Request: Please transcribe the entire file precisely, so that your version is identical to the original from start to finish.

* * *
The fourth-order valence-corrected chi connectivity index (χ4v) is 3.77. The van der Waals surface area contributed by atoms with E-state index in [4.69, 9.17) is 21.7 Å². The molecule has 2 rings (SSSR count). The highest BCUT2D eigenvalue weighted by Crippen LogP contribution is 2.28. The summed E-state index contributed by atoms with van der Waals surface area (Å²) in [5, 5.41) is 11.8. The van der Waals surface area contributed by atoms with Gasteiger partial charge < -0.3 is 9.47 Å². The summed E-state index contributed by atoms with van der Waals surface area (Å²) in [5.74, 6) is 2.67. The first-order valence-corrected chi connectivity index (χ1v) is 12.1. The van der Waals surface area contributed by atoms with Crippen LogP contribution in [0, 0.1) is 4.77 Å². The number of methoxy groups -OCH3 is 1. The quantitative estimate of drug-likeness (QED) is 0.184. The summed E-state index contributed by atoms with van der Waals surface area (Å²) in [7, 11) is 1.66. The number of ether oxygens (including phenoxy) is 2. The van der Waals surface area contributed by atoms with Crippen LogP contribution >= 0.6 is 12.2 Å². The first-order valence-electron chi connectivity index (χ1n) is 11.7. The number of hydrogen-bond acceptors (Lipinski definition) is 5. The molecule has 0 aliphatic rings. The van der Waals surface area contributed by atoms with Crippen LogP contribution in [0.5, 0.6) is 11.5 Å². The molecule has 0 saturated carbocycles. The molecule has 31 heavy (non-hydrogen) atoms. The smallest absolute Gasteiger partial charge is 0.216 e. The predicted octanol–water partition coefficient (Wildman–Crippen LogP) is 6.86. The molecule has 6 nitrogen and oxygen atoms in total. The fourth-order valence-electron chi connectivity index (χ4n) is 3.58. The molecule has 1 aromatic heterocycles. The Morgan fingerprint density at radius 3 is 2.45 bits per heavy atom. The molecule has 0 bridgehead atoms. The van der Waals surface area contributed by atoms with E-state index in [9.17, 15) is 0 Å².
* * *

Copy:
The fourth-order valence-corrected chi connectivity index (χ4v) is 3.77. The van der Waals surface area contributed by atoms with E-state index in [4.69, 9.17) is 21.7 Å². The molecule has 2 rings (SSSR count). The highest BCUT2D eigenvalue weighted by Crippen LogP contribution is 2.28. The summed E-state index contributed by atoms with van der Waals surface area (Å²) in [5, 5.41) is 11.8. The van der Waals surface area contributed by atoms with Gasteiger partial charge < -0.3 is 9.47 Å². The summed E-state index contributed by atoms with van der Waals surface area (Å²) in [5.74, 6) is 2.67. The first-order valence-corrected chi connectivity index (χ1v) is 12.1. The van der Waals surface area contributed by atoms with Crippen LogP contribution in [0, 0.1) is 4.77 Å². The number of methoxy groups -OCH3 is 1. The quantitative estimate of drug-likeness (QED) is 0.184. The summed E-state index contributed by atoms with van der Waals surface area (Å²) in [7, 11) is 1.66. The number of ether oxygens (including phenoxy) is 2. The van der Waals surface area contributed by atoms with Crippen LogP contribution >= 0.6 is 12.2 Å². The first-order valence-electron chi connectivity index (χ1n) is 11.7. The number of hydrogen-bond acceptors (Lipinski definition) is 5. The molecule has 0 aliphatic rings. The van der Waals surface area contributed by atoms with Crippen LogP contribution in [0.5, 0.6) is 11.5 Å². The molecule has 0 saturated carbocycles. The molecule has 31 heavy (non-hydrogen) atoms. The smallest absolute Gasteiger partial charge is 0.216 e. The predicted octanol–water partition coefficient (Wildman–Crippen LogP) is 6.86. The molecule has 6 nitrogen and oxygen atoms in total. The fourth-order valence-electron chi connectivity index (χ4n) is 3.58. The molecule has 1 aromatic heterocycles. The Morgan fingerprint density at radius 3 is 2.45 bits per heavy atom. The molecule has 0 bridgehead atoms. The van der Waals surface area contributed by atoms with E-state index in [9.17, 15) is 0 Å².